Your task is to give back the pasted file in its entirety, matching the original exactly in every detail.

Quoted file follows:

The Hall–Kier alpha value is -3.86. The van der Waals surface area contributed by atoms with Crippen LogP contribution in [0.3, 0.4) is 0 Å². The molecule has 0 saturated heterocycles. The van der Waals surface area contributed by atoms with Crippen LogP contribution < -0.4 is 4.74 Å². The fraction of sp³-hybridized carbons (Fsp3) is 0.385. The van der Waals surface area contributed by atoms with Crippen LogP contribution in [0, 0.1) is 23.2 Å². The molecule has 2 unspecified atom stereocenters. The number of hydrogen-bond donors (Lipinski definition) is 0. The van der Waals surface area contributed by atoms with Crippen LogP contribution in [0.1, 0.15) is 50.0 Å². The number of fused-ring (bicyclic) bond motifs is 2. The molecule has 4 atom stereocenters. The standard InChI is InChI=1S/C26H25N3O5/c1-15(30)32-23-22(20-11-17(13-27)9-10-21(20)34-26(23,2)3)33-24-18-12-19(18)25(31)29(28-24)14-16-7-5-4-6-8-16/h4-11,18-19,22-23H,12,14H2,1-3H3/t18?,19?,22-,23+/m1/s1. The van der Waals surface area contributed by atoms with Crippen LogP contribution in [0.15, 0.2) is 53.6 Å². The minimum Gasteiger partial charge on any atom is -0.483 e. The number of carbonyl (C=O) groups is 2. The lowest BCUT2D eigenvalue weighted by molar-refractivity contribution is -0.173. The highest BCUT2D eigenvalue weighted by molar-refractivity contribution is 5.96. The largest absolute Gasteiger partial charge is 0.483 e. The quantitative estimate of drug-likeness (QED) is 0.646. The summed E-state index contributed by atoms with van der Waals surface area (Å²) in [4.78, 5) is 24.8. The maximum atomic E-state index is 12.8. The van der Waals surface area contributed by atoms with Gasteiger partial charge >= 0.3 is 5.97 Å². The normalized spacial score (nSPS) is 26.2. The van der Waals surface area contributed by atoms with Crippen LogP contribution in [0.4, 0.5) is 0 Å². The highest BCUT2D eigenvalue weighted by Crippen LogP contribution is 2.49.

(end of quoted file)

The Hall–Kier alpha value is -3.86. The van der Waals surface area contributed by atoms with Crippen LogP contribution in [0.3, 0.4) is 0 Å². The molecule has 0 saturated heterocycles. The van der Waals surface area contributed by atoms with Crippen LogP contribution < -0.4 is 4.74 Å². The fraction of sp³-hybridized carbons (Fsp3) is 0.385. The van der Waals surface area contributed by atoms with Crippen LogP contribution in [0, 0.1) is 23.2 Å². The molecule has 2 unspecified atom stereocenters. The number of hydrogen-bond donors (Lipinski definition) is 0. The van der Waals surface area contributed by atoms with Crippen LogP contribution in [0.1, 0.15) is 50.0 Å². The number of fused-ring (bicyclic) bond motifs is 2. The molecule has 4 atom stereocenters. The standard InChI is InChI=1S/C26H25N3O5/c1-15(30)32-23-22(20-11-17(13-27)9-10-21(20)34-26(23,2)3)33-24-18-12-19(18)25(31)29(28-24)14-16-7-5-4-6-8-16/h4-11,18-19,22-23H,12,14H2,1-3H3/t18?,19?,22-,23+/m1/s1. The van der Waals surface area contributed by atoms with Crippen LogP contribution in [0.15, 0.2) is 53.6 Å². The minimum Gasteiger partial charge on any atom is -0.483 e. The number of carbonyl (C=O) groups is 2. The lowest BCUT2D eigenvalue weighted by molar-refractivity contribution is -0.173. The highest BCUT2D eigenvalue weighted by molar-refractivity contribution is 5.96. The largest absolute Gasteiger partial charge is 0.483 e. The quantitative estimate of drug-likeness (QED) is 0.646. The summed E-state index contributed by atoms with van der Waals surface area (Å²) in [4.78, 5) is 24.8. The maximum atomic E-state index is 12.8. The van der Waals surface area contributed by atoms with Gasteiger partial charge >= 0.3 is 5.97 Å². The normalized spacial score (nSPS) is 26.2. The van der Waals surface area contributed by atoms with Crippen LogP contribution in [0.4, 0.5) is 0 Å². The highest BCUT2D eigenvalue weighted by Crippen LogP contribution is 2.49.